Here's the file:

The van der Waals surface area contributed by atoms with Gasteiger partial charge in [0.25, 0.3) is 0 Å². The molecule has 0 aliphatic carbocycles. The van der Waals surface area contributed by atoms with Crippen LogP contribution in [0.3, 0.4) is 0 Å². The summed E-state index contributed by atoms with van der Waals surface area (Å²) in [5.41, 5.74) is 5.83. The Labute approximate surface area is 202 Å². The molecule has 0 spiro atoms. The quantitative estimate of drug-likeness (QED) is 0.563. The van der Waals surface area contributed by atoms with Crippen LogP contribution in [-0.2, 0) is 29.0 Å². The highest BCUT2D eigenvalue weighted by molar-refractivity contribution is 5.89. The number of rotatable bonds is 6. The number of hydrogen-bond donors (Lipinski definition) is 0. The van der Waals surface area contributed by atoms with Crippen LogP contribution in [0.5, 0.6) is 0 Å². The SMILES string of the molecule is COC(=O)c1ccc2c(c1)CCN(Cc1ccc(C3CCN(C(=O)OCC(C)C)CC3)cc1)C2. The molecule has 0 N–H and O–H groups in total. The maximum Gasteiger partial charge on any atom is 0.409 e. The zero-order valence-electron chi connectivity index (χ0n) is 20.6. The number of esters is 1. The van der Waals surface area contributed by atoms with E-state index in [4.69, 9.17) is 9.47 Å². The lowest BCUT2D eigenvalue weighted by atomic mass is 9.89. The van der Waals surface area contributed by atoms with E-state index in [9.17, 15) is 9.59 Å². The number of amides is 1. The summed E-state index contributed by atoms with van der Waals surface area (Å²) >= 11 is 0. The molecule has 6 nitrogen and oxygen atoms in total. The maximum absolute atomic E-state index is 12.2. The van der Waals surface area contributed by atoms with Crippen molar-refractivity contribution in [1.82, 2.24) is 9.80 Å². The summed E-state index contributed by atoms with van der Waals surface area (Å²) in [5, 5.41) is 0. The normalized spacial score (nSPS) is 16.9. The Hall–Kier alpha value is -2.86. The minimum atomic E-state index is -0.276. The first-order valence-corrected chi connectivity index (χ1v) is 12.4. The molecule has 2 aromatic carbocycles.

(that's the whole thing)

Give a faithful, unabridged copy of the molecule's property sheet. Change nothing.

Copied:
The van der Waals surface area contributed by atoms with Gasteiger partial charge in [0.25, 0.3) is 0 Å². The molecule has 0 aliphatic carbocycles. The van der Waals surface area contributed by atoms with Crippen LogP contribution in [0.3, 0.4) is 0 Å². The summed E-state index contributed by atoms with van der Waals surface area (Å²) in [5.41, 5.74) is 5.83. The Labute approximate surface area is 202 Å². The molecule has 0 spiro atoms. The quantitative estimate of drug-likeness (QED) is 0.563. The van der Waals surface area contributed by atoms with Crippen LogP contribution in [-0.2, 0) is 29.0 Å². The highest BCUT2D eigenvalue weighted by molar-refractivity contribution is 5.89. The number of rotatable bonds is 6. The number of hydrogen-bond donors (Lipinski definition) is 0. The van der Waals surface area contributed by atoms with Crippen LogP contribution in [0.5, 0.6) is 0 Å². The SMILES string of the molecule is COC(=O)c1ccc2c(c1)CCN(Cc1ccc(C3CCN(C(=O)OCC(C)C)CC3)cc1)C2. The molecule has 0 N–H and O–H groups in total. The maximum Gasteiger partial charge on any atom is 0.409 e. The zero-order valence-electron chi connectivity index (χ0n) is 20.6. The number of esters is 1. The van der Waals surface area contributed by atoms with E-state index in [4.69, 9.17) is 9.47 Å². The lowest BCUT2D eigenvalue weighted by atomic mass is 9.89. The van der Waals surface area contributed by atoms with E-state index in [9.17, 15) is 9.59 Å². The number of amides is 1. The summed E-state index contributed by atoms with van der Waals surface area (Å²) >= 11 is 0. The molecule has 6 nitrogen and oxygen atoms in total. The maximum absolute atomic E-state index is 12.2. The van der Waals surface area contributed by atoms with Crippen molar-refractivity contribution in [1.82, 2.24) is 9.80 Å². The summed E-state index contributed by atoms with van der Waals surface area (Å²) in [5, 5.41) is 0. The normalized spacial score (nSPS) is 16.9. The Hall–Kier alpha value is -2.86. The minimum atomic E-state index is -0.276. The first-order valence-corrected chi connectivity index (χ1v) is 12.4. The molecule has 2 aromatic carbocycles.